nerc.ac.uk

State of knowledge on UK agricultural peatlands for food production and the net zero transition

Lloyd, Isobel L.; Thomas, Virginia; Ofoegbu, Chidiebere; Bradley, Andrew V.; Bullard, Paddy; D'Acunha, Brenda; Delaney, Beth; Driver, Helen; Evans, Chris D.; Faulkner, Katy J.; Fonvielle, Jeremy A.; Francksen, Richard M.; Friday, Laurie E.; Hose, Gemma; Kaduk, Joerg; Manning, Francesca Re; Morrison, Ross ORCID: https://orcid.org/0000-0002-1847-3127; Novo, Paula; Page, Susan E.; Rhymes, Jennifer M. ORCID: https://orcid.org/0000-0001-9347-9863; Hudson, Megan; Balzter, Heiko. 2023 State of knowledge on UK agricultural peatlands for food production and the net zero transition. Sustainability, 15 (23), 16347. 14, pp. https://doi.org/10.3390/su152316347

Before downloading, please read NORA policies.
[img]
Preview
Text
N536335JA.pdf - Published Version
Available under License Creative Commons Attribution 4.0.

Download (626kB) | Preview

Abstract/Summary

Agricultural peatlands are the most productive soils in the UK for the cultivation of many food crops. Historical drainage of peat for agriculture (i.e., cropland and managed grassland), without consideration of other associated environmental and climatic impacts, has resulted in a significant emission of greenhouse gases (GHGs). There is a need to reduce GHG emissions without compromising the rural economy and jeopardizing food security in the UK to a greater extent than is currently being experienced. In March 2023, in a bid to identify alternative land management systems for agricultural peatlands to support the UK’s commitment to achieving net zero GHG emissions by 2050, a group of forty investigators met at a workshop convened by the AgriFood4NetZero Network+. The workshop reviewed the state of knowledge surrounding the Fens of Eastern England and their importance for food provision, the economy, cultural identity, and climate change mitigation. A broad consensus emerged for research into how GHG emissions from agricultural peatlands could be reduced, whether alternative farming methods, such as seasonal farming or paludiculture, would offer a solution, and how a localized approach for the Fens could be defined. The development of a holistic, inclusive, and plausible land use scenario that considers all aspects of ecosystem services provided by the Fens is urgently needed.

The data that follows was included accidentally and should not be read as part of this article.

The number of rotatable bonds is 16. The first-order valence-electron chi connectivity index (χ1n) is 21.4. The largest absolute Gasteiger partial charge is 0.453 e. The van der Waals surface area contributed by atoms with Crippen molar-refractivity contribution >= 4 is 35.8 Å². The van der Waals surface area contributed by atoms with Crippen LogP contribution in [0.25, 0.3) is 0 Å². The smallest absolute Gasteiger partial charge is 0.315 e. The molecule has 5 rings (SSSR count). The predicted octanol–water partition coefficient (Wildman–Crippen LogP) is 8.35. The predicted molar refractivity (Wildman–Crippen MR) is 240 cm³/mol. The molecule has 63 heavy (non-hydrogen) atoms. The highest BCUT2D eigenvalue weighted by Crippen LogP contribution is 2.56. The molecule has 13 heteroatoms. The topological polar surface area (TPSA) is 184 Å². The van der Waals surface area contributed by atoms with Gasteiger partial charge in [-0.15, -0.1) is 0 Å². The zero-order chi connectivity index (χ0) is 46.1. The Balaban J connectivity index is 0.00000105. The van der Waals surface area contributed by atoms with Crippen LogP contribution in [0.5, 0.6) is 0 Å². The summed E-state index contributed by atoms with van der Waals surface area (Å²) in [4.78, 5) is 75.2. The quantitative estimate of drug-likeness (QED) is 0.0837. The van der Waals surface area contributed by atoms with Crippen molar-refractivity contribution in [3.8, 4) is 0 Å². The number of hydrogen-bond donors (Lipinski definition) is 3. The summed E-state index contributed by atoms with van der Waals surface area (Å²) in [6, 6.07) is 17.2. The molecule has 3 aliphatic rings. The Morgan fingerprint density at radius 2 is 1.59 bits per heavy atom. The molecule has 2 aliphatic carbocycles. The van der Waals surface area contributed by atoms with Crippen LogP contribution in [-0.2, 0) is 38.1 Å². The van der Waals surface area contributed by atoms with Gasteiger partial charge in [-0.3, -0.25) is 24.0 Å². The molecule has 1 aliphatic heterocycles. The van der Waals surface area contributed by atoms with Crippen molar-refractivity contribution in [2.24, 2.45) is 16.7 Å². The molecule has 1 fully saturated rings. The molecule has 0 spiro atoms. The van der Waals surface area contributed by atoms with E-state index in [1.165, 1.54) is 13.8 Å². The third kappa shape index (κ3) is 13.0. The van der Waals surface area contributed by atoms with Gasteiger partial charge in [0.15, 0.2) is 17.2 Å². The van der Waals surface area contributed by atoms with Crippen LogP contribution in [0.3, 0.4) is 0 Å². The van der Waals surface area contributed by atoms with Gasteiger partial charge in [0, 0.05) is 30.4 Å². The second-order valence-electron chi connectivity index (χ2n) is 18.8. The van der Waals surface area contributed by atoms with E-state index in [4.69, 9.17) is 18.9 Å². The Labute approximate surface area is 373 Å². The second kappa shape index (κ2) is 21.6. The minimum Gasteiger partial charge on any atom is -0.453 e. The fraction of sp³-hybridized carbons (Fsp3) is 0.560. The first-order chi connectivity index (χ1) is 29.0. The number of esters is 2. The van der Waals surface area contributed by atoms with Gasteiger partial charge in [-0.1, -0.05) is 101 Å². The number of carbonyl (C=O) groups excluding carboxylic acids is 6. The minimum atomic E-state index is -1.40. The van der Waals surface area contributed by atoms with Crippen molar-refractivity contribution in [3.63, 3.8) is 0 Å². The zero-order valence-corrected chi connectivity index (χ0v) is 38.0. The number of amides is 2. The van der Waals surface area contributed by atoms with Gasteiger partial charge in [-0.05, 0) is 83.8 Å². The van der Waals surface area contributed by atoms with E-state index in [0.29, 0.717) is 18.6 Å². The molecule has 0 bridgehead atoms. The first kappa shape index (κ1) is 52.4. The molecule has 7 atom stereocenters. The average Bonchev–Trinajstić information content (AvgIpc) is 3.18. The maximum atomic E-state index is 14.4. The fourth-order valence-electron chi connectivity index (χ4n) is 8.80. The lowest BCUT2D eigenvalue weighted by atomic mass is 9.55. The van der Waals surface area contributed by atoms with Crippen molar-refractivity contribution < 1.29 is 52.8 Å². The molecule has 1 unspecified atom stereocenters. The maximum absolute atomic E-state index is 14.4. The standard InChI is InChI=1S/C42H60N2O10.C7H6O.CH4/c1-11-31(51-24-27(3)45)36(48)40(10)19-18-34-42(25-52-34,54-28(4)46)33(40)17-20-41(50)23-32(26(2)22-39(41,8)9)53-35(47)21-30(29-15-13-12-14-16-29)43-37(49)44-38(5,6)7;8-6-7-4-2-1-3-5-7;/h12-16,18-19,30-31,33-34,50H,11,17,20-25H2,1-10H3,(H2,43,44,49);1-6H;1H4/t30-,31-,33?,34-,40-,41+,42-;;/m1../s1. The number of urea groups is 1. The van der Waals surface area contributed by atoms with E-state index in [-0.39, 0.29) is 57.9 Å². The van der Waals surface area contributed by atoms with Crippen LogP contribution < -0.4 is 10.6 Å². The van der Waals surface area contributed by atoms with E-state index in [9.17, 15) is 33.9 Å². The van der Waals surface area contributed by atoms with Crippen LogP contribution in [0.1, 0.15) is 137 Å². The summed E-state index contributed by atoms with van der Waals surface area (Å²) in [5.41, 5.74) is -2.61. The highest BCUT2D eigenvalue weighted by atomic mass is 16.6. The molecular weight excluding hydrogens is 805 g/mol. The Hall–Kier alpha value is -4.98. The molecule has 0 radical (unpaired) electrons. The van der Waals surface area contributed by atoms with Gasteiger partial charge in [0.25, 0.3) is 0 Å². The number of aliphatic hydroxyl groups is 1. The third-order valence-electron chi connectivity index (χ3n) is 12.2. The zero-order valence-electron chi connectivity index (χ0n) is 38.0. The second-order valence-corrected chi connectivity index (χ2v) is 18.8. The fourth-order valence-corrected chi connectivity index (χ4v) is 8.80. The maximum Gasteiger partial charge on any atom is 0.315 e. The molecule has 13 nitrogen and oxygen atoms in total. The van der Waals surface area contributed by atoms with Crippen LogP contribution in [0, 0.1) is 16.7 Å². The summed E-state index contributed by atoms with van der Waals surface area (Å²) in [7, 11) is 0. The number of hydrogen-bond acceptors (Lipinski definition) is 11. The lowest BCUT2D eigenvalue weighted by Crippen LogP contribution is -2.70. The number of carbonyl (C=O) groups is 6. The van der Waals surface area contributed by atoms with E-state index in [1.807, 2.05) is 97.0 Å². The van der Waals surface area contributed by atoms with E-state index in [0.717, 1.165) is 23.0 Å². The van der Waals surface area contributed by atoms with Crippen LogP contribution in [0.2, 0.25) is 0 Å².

Item Type: Publication - Article
Digital Object Identifier (DOI): https://doi.org/10.3390/su152316347
UKCEH and CEH Sections/Science Areas: Hydro-climate Risks (Science Area 2017-)
Soils and Land Use (Science Area 2017-)
ISSN: 20711050
Additional Information. Not used in RCUK Gateway to Research.: Open Access paper - full text available via Official URL link.
Additional Keywords: agriculture, greenhouse gas emissions, peatland, drainage, paludiculture, land management, the Fens
NORA Subject Terms: Ecology and Environment
Hydrology
Agriculture and Soil Science
Date made live: 05 Dec 2023 13:07 +0 (UTC)
URI: https://nora.nerc.ac.uk/id/eprint/536335

Actions (login required)

View Item View Item

Document Downloads

Downloads for past 30 days

Downloads per month over past year

More statistics for this item...